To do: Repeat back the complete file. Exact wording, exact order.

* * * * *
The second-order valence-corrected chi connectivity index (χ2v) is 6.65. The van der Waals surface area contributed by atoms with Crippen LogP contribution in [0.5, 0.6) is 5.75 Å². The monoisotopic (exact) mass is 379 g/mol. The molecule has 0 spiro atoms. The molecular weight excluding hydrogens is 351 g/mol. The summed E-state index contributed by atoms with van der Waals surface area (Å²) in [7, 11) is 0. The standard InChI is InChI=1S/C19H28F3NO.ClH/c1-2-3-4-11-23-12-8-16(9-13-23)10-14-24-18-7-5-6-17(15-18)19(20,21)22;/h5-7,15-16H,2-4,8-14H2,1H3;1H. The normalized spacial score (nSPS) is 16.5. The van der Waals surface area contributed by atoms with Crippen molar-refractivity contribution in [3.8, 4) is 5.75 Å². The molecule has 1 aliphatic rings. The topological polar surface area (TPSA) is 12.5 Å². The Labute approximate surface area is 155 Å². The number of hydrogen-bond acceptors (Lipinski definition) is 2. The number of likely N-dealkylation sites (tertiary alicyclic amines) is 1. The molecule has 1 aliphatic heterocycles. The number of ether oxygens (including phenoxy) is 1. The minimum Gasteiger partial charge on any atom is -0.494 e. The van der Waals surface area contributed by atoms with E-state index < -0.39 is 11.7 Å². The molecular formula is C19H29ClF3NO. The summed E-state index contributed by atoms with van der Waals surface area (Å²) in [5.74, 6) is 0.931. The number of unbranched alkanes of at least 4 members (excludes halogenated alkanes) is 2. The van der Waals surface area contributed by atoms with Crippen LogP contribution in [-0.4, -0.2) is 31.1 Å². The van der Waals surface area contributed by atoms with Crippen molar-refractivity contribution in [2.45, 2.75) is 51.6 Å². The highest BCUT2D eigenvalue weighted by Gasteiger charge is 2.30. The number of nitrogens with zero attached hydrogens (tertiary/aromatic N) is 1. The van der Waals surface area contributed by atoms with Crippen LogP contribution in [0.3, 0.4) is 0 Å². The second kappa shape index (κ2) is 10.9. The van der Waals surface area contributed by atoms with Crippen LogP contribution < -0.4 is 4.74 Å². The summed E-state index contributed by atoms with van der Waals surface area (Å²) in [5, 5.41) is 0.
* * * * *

The second-order valence-corrected chi connectivity index (χ2v) is 6.65. The van der Waals surface area contributed by atoms with Crippen LogP contribution in [0.5, 0.6) is 5.75 Å². The monoisotopic (exact) mass is 379 g/mol. The molecule has 0 spiro atoms. The molecular weight excluding hydrogens is 351 g/mol. The summed E-state index contributed by atoms with van der Waals surface area (Å²) in [7, 11) is 0. The standard InChI is InChI=1S/C19H28F3NO.ClH/c1-2-3-4-11-23-12-8-16(9-13-23)10-14-24-18-7-5-6-17(15-18)19(20,21)22;/h5-7,15-16H,2-4,8-14H2,1H3;1H. The normalized spacial score (nSPS) is 16.5. The van der Waals surface area contributed by atoms with Crippen molar-refractivity contribution in [3.8, 4) is 5.75 Å². The molecule has 1 aliphatic rings. The topological polar surface area (TPSA) is 12.5 Å². The Labute approximate surface area is 155 Å². The number of hydrogen-bond acceptors (Lipinski definition) is 2. The number of likely N-dealkylation sites (tertiary alicyclic amines) is 1. The molecule has 1 aliphatic heterocycles. The number of ether oxygens (including phenoxy) is 1. The minimum Gasteiger partial charge on any atom is -0.494 e. The van der Waals surface area contributed by atoms with E-state index < -0.39 is 11.7 Å². The molecular formula is C19H29ClF3NO. The summed E-state index contributed by atoms with van der Waals surface area (Å²) in [5.74, 6) is 0.931. The number of unbranched alkanes of at least 4 members (excludes halogenated alkanes) is 2. The van der Waals surface area contributed by atoms with Crippen LogP contribution in [-0.4, -0.2) is 31.1 Å². The van der Waals surface area contributed by atoms with Crippen molar-refractivity contribution in [2.45, 2.75) is 51.6 Å². The highest BCUT2D eigenvalue weighted by Gasteiger charge is 2.30. The number of nitrogens with zero attached hydrogens (tertiary/aromatic N) is 1. The van der Waals surface area contributed by atoms with Crippen LogP contribution in [0.3, 0.4) is 0 Å². The second kappa shape index (κ2) is 10.9. The van der Waals surface area contributed by atoms with Crippen LogP contribution < -0.4 is 4.74 Å². The summed E-state index contributed by atoms with van der Waals surface area (Å²) in [5, 5.41) is 0.